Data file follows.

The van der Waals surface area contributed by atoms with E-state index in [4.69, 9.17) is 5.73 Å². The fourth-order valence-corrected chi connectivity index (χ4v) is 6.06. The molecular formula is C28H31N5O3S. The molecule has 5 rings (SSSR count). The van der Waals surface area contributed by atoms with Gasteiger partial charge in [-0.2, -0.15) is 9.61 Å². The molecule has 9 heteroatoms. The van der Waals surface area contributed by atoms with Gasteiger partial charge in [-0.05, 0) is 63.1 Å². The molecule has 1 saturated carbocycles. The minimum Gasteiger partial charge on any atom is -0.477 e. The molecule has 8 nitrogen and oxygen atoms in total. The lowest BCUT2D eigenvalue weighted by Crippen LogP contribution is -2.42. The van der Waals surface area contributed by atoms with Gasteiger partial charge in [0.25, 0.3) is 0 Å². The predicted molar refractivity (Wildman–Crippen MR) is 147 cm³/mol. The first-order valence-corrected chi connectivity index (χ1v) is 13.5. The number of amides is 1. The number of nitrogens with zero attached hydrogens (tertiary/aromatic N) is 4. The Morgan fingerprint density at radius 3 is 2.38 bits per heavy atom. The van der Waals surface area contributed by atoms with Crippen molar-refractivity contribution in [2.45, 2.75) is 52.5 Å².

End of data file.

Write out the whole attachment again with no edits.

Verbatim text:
The van der Waals surface area contributed by atoms with E-state index in [4.69, 9.17) is 5.73 Å². The fourth-order valence-corrected chi connectivity index (χ4v) is 6.06. The molecular formula is C28H31N5O3S. The molecule has 5 rings (SSSR count). The van der Waals surface area contributed by atoms with Gasteiger partial charge in [-0.2, -0.15) is 9.61 Å². The molecule has 9 heteroatoms. The van der Waals surface area contributed by atoms with Gasteiger partial charge in [-0.05, 0) is 63.1 Å². The molecule has 1 saturated carbocycles. The minimum Gasteiger partial charge on any atom is -0.477 e. The molecule has 8 nitrogen and oxygen atoms in total. The lowest BCUT2D eigenvalue weighted by Crippen LogP contribution is -2.42. The van der Waals surface area contributed by atoms with Gasteiger partial charge in [0.25, 0.3) is 0 Å². The predicted molar refractivity (Wildman–Crippen MR) is 147 cm³/mol. The first-order valence-corrected chi connectivity index (χ1v) is 13.5. The number of amides is 1. The number of nitrogens with zero attached hydrogens (tertiary/aromatic N) is 4. The Morgan fingerprint density at radius 3 is 2.38 bits per heavy atom. The van der Waals surface area contributed by atoms with Crippen molar-refractivity contribution in [2.45, 2.75) is 52.5 Å².